There was a round of applause from the passengers as the small Gotland Airways plane made it through the turbulence to the runway at Hamburg Airport. At first, I thought it was the reindeer sandwich (true) I had eaten for lunch. (Yes, children - when Santa’s helpers are too old to keep up with the hectic pace on Christmas Eve, they are sent to the knackers yard and end up as the meat in Gotland Airways sandwiches.) Once we had scraped Sue off the ceiling, we disembarked and headed for the city centre. The storm we had flown through had reached there by then and we spent the next 6 hours dodging the showers waiting to catch the overnight train to Zurich.
The 2-berth sleeping cabins made clever use of all available space. They reminded me of those budget hotels in Tokyo for businessmen who’ve had too many sakes and missed the last train home. You slide into a capsule and are cocooned for the night - quite cosy in fact, once you get over the claustrophobia.
We awoke to beautiful sunshine outside Basle. There’s nothing quite so wonderful as being served coffee and croissants in your own cabin watching the Swiss countryside slide past the window.
We were going to be staying with Richard & Hildegard who left Dorchester 2 years ago to move back near to where Hildegard was brought up. They live in a new apartment with a fantastic view over a lush, green fertile plain to a series of alpine mountain ranges far in the distance, but appearing much closer in the crystal-clear autumn sunshine. Richard & Hildegard are an inspiration in that they love the sourcing and preparation of good food rather than whatever the supermarket has in. They’ve picked the right place to live as there are roadside farmers’ fruit and veg stalls everywhere selling apples, pears, plums, tomatoes, peppers - all unmanned but with honesty boxes. Richard makes fresh bread daily as the base for their homemade jams and marmalade. There’s always something on the go for tonight’s or tomorrow’s meal, lovingly prepared with obvious enjoyment. Very much like the philosophy of our host family in Vaeroy, Norway.
Giuseppe displays his magnificent potatoes and physique
Camilla & Antonio's Cafe
The jewel in the crown of their food sourcing is their allotment. Now allotments in Switzerland are quite different affairs from those in England. No small veg patch with a hut for storing the tools but beautiful wooden cabins which serve almost as second homes with flag poles to announce your presence. There’s a wonderful community spirit there with lots exchanging of gardening tips, gossip and produce. We were introduced to Giuseppe, Antonio and Camilla - all lovely Italians who had emigrated to Switzerland years ago but brought their love of home-grown food and cooking with them. Camilla insisted on interrupting her preparation of pickled aubergines for the winter to invite us all in for the best espresso in the Canton. Conversation was easily conducted in a mixture of Swiss-German, Italian and English but, most of all, with lots of fun and laughter. You don’t read a lot about this sort of life-style in the celeb magazines but I can’t think of anything better.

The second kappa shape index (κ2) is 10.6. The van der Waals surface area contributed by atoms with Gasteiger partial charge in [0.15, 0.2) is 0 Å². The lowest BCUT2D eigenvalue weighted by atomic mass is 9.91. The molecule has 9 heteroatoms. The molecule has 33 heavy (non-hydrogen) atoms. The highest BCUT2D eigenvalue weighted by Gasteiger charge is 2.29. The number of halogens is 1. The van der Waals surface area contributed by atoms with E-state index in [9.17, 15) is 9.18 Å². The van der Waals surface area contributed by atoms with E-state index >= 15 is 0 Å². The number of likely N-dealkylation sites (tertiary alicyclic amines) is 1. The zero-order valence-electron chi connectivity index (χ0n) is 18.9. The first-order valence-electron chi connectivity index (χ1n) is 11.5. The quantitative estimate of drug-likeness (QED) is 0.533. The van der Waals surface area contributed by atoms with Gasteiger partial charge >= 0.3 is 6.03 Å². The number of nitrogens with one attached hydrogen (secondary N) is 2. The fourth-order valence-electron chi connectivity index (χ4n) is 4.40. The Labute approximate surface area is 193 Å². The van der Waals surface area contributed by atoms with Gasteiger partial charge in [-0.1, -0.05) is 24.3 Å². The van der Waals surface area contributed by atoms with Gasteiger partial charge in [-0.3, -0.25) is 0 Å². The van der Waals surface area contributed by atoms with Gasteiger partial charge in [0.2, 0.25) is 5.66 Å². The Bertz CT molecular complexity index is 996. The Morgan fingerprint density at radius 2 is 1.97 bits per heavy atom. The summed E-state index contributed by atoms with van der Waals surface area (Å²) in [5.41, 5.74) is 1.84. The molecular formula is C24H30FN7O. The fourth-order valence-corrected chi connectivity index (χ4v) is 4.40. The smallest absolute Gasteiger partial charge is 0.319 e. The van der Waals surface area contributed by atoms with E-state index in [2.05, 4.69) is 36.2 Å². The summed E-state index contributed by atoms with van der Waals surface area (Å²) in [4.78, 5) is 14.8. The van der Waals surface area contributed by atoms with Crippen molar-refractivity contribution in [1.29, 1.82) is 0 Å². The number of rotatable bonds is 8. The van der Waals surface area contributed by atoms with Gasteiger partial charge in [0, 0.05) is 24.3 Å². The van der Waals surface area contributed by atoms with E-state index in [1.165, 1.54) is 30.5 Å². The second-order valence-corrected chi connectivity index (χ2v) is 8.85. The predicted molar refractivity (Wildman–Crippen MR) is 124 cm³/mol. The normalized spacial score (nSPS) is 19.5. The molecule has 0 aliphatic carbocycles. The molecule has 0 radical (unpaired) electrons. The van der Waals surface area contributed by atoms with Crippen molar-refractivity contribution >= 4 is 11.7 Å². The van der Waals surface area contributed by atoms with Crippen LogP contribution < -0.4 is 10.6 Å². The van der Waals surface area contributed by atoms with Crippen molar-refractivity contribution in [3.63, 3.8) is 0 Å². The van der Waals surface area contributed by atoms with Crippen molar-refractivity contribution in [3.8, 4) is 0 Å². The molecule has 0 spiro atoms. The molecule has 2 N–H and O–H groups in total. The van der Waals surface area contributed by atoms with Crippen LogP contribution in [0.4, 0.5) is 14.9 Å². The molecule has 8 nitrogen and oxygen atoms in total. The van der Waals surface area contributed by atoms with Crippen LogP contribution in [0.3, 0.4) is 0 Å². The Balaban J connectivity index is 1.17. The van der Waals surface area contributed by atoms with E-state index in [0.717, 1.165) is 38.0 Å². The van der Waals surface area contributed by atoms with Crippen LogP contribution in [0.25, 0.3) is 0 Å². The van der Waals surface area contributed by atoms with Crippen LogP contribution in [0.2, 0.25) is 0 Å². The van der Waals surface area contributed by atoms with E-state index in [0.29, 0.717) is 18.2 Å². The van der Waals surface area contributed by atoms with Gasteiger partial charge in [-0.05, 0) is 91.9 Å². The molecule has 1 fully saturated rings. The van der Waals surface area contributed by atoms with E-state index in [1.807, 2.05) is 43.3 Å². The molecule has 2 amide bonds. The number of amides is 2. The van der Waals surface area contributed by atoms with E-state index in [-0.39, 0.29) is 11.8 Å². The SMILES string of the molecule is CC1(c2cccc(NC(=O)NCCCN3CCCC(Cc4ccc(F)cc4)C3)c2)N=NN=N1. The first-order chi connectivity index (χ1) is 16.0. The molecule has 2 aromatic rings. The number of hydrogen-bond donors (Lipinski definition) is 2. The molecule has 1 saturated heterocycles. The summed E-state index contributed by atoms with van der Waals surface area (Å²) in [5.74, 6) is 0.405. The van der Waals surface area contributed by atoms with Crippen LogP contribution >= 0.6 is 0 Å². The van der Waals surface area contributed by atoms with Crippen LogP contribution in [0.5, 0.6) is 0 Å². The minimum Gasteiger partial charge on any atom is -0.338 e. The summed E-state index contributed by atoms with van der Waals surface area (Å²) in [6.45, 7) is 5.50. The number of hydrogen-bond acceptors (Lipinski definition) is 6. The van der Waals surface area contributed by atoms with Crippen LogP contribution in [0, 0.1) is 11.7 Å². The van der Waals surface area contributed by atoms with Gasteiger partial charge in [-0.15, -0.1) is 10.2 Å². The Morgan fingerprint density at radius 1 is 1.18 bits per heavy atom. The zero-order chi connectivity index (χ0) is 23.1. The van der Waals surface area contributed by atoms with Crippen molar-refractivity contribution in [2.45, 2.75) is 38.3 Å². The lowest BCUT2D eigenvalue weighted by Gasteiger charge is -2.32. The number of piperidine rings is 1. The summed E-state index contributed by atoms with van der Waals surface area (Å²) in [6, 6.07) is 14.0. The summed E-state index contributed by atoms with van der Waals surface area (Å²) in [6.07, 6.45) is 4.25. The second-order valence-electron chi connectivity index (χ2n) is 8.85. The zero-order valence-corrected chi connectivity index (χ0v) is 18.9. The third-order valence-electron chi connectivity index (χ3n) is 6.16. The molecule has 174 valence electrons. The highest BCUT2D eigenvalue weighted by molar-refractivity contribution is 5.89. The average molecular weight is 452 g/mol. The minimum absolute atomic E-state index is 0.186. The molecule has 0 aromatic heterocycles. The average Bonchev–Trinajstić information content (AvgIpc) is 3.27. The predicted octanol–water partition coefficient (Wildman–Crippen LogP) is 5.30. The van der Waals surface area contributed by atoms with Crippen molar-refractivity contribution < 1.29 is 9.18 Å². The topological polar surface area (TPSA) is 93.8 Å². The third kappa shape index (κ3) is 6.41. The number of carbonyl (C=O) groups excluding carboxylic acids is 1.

During our week with them, Richard & Hildegard took us on various excursions, which included a barbecue above Lake Lucerne and a night in their daughter’s flat in Andermatt, half way up the St Gotthard Pass to Italy. There, we met a lady from a family who owned several hotels in the area for generations. Ostensibly, she ran an antique shop selling lots of amazing artifacts from the hotels but this was only really an excuse for her main hobby which was as a mine of information about the history of the St Gotthard. Merchants discovered the tortuous route centuries ago as one of the few ways through the Alps for transporting prosperous goods between central Europe and Italy. You can see glimpses of the original track from the modern road and it’s incredible to think of the lengths people went to in order to get the goods through. She even told us of how fresh trout was available all year round on the hotel menus for the gentry courtesy of men that carried the live fish in water-filled tanks on their backs all the way from Lake Constance, 90 miles away. Especially because of the harsh conditions in the winter, several hospices were established as long ago as the 13th century at various strategic points on the route. These were refuges for travellers but, with their obligatory priest and St Bernard dog, also had responsibility for locating and repatriating those who had perished in avalanches.
There’s good news for would-be future fellow travellers - I’ve finally got a new T-shirt! This was courtesy of Richard & Hildegard’s lovely daughter, Madeleine, who works for UEFA, the organisation based near Geneva that organises the Champions’ League football tournament and has various items of promotional merchandise. Among Madeleine’s responsibilities on match days is signalling from the touchline to the referee the exact time the game should kick off so that all the companies who have bought the television rights can time when to finish their adverts. She has a special satellite-controlled watch to do this which, ironically for the country which is world-famous for time-keeping, is made by Casio. What next !